Thursday, June 7, 2012

Difference between Unique Key and Primary Key in Database that are most important and most infrequently discussed


I am going to discuss some of the most important differences between Unique Key and Primary key in databases. Typically this is a very common topic but the most misleading as well. I am not going to write down the already known differences but will discuss the things that one should understand before deciding the primary key and unique key in database design.
Fig 1

By definition , Primary key and Unique key technically means the same thing that is , a column or group of columns that can identify a uniqueness in a row. The role of both Unique key and primary key is the same in  this term (so technically they are same). The most common mistake that people do during database design is to create a primary key as ID int not null column and think that it is a unique identifier for the row. Although this is a correct statement but this primary key (Id column) is just a number added as an extra attribute to the table and technically does not belong to the definition of the data. Let me give you an example(See Fig 1):
The Fig 1 shows a table with Id column as PK . Now, this table consists of the Employee FName and LName. By looking at an example you can see that 1,John,Neville ; 2,John,Neville and so on is just a same thing. Adding Id column really did not make the row unique. So, Just by creating an Id column does not mean that you have  found a way to uniquely identify your row(Does not solve the problem). Basically what we are looking to do is to create a key that belongs to a data that can truly identify uniqueness.
A better way of designing a same table would be to add some more attributes to the table to make the row unique that also conforms to the meaning of the data. May be a add an SSN or something.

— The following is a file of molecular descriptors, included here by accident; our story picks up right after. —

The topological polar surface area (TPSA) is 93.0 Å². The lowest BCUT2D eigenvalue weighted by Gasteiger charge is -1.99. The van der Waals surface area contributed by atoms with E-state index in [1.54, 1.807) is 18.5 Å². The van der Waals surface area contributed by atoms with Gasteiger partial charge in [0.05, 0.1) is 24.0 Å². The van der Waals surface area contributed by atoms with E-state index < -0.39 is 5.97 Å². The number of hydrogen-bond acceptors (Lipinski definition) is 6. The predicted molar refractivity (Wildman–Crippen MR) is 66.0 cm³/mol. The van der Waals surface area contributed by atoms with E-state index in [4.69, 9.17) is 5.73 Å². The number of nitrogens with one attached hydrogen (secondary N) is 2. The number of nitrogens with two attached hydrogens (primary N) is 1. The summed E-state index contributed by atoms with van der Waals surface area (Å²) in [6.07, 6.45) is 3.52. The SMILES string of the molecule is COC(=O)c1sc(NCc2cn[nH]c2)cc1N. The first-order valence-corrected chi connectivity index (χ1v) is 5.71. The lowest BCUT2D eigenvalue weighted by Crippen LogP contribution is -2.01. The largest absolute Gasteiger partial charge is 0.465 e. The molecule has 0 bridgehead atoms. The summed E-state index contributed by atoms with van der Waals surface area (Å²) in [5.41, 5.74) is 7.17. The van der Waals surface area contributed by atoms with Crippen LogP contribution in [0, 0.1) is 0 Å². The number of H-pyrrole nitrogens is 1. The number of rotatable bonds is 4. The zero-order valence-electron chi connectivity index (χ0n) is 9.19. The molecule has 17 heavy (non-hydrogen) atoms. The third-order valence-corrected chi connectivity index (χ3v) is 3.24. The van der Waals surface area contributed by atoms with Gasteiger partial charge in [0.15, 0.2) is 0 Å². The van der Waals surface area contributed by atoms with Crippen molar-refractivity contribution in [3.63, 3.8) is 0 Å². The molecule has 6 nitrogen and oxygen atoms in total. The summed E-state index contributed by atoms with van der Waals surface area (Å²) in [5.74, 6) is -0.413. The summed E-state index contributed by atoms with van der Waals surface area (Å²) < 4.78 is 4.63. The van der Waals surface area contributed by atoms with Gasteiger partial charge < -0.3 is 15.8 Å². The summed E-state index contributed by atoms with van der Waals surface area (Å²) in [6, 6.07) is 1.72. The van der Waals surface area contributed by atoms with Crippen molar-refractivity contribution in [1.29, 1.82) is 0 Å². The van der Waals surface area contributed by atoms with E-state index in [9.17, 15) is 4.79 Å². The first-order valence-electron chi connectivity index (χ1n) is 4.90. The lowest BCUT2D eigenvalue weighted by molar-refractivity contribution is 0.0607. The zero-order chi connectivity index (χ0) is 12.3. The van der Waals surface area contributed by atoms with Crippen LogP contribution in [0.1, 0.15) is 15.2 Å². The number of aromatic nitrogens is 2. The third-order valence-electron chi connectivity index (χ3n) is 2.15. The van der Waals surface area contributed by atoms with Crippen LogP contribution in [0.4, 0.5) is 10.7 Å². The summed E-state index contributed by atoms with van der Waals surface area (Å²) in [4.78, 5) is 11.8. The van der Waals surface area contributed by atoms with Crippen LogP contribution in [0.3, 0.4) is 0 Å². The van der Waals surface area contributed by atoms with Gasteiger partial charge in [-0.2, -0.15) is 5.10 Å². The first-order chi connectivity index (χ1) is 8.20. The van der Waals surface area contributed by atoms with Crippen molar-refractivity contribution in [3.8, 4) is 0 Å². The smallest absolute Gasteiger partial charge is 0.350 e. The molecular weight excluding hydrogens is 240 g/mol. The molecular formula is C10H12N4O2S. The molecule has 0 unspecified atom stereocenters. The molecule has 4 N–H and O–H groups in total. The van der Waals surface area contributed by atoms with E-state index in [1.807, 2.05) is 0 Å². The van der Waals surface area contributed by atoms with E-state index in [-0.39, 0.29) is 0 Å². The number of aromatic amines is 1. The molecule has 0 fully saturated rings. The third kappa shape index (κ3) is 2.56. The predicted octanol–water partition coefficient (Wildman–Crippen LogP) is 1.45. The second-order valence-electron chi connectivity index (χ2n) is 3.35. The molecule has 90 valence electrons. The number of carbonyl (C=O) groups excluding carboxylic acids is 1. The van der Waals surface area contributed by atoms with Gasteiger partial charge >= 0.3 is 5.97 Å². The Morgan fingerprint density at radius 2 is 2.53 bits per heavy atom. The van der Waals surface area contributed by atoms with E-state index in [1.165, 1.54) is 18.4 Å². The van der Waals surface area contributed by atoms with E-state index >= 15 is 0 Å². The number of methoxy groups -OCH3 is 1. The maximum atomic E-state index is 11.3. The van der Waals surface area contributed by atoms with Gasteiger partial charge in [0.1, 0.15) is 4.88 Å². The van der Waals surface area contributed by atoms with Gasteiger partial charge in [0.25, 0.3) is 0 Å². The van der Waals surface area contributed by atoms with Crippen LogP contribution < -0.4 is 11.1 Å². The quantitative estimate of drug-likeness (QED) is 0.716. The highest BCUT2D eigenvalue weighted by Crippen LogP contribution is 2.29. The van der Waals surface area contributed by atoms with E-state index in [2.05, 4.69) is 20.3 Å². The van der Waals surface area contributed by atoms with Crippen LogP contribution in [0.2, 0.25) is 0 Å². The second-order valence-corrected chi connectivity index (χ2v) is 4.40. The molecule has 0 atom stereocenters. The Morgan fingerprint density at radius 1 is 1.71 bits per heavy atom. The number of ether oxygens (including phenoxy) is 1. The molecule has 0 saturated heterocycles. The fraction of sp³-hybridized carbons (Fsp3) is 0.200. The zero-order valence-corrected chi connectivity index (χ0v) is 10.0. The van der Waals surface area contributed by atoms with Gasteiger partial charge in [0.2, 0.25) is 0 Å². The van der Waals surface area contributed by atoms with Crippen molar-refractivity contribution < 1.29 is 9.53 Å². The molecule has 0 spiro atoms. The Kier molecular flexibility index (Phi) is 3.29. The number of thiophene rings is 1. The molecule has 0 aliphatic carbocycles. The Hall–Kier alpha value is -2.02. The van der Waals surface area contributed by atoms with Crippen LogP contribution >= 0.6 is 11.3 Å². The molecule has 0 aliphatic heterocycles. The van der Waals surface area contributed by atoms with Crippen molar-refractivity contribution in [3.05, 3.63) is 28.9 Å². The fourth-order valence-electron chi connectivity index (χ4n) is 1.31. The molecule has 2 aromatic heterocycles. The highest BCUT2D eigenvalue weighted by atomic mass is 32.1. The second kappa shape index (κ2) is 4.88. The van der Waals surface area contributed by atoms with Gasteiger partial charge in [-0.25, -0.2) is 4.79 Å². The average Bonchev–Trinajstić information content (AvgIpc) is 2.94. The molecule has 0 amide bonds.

So the takeaway from this discussion is that always think about the unique key on the table in terms of the data related to the table and not by adding a value such as Id.

Creating a unique key that is data relevant helps the query statistics to remain consistent and helps the query optimizer to come with an optimal query execution plan that results in faster processing.

Another misconception that people have about Unique and Primary key is that Primary key always creates a Clustered Index and Unique key always creates a Non Clustered index. However this statement is true in a way that when you use a SQL server management studio and use a User Interface to create keys , it by default create clustered index on Primary key and Non Clustered index on Unique key  but it is not mandatory to do that. I would suggest always use scripts to create your keys.
So, it is not mandatory to create clustered index on primary or non clustered on unique key . You can create a clustered index on unique key and  non clustered on primary key.


ALTER TABLE dbo.Employee ADD  CONSTRAINT [PK_ID] PRIMARY KEY NONCLUSTERED(
[Id] ASC
)
This is a perfectly valid statement in SQL. So don't be confused with this indexing for keys.

So to sum up, Following are the things that needs to be keep in mind before thinking about UK and PK
1) How can I make this row unique without introducing the fake Id column. 
2) Technically Primary key and Unique key is the same thing
3) You can typically save the extra joins if there are some look up tables by figuring out the unique values. I will show this thing in my later blogs. 
4) Sql server by default does not allow nulls in PK but you can put nulls in a UK column. 

I hope you have enjoyed reading this blog. Please post on the comments if you have any thoughts to share. 

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